A few months later I ran into an issue with results coming from the same device. To be fair, the problem I had wasn’t that the device itself was giving bad readings as it was the people responsible for collecting data seemed to disappear for long periods of time without performing any tests. I decided since I had thousands of data points from them, I might as well see if I could do some sort of randomization analysis of their results to see if anything was amiss[ii].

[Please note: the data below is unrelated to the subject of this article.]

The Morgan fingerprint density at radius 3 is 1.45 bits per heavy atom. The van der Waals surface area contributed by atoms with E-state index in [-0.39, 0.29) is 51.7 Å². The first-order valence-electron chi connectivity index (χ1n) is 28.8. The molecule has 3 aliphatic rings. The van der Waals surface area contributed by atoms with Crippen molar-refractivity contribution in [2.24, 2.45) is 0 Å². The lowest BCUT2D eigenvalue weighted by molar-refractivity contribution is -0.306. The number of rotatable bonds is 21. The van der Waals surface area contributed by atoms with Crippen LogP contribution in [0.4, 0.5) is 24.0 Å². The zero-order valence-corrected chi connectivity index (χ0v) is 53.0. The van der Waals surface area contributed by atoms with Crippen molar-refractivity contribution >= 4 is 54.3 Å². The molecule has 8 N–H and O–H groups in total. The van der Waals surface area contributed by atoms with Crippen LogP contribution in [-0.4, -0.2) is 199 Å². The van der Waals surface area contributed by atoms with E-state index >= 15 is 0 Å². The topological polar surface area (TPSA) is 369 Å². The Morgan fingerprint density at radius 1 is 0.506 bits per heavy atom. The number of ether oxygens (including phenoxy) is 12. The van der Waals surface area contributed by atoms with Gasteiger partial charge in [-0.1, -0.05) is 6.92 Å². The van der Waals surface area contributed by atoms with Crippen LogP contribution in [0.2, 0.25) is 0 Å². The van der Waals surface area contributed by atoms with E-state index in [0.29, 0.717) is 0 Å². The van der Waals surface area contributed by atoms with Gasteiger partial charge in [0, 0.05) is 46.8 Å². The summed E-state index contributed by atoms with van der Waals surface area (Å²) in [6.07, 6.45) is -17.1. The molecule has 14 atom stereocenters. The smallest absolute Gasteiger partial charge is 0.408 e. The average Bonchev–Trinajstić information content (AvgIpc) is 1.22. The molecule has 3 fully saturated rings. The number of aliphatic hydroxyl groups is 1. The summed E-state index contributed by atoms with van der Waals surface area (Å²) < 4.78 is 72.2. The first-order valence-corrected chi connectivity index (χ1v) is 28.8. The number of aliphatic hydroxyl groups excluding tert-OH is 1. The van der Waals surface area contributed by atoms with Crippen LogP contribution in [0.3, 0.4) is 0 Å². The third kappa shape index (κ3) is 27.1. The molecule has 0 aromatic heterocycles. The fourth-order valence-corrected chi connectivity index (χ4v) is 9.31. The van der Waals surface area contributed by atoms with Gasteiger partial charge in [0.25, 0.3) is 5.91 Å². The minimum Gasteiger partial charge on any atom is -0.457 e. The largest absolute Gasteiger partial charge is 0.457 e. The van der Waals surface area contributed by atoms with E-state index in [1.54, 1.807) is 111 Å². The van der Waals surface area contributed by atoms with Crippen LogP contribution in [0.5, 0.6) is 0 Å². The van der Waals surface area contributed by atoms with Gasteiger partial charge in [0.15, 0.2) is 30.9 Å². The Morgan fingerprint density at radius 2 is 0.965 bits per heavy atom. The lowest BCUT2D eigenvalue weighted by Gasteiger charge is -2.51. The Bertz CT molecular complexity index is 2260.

Randomization analysis is tricky. It’s not often that you can say you have data that should be truly random. Even cherry-picking a random decimal point in a dataset might not work if the results cluster or there are too few significant digits in the data. For example, imagine a test reporting out to the tenths digit numbers that typically fell around 1.9 to 2.3, but never fell below 1.8. This would cause the results to bunch around the minimum, over-representing numbers close to it. Even the tenths digit would be a poor choice of a random number, as this would be skewed towards the digits that appeared in the most common results, 1.9, 2.0, 2.1, 2.2, etc., while I would also expect a relative dearth of threes, fours, fives, sixes, and sevens if the result rarely rose much past 2. However, if you were to examine a test where the results were spread between 15 and 100 (increasing your number of significant digits to 3 in the process), those tenths-digit numbers might start to look very random.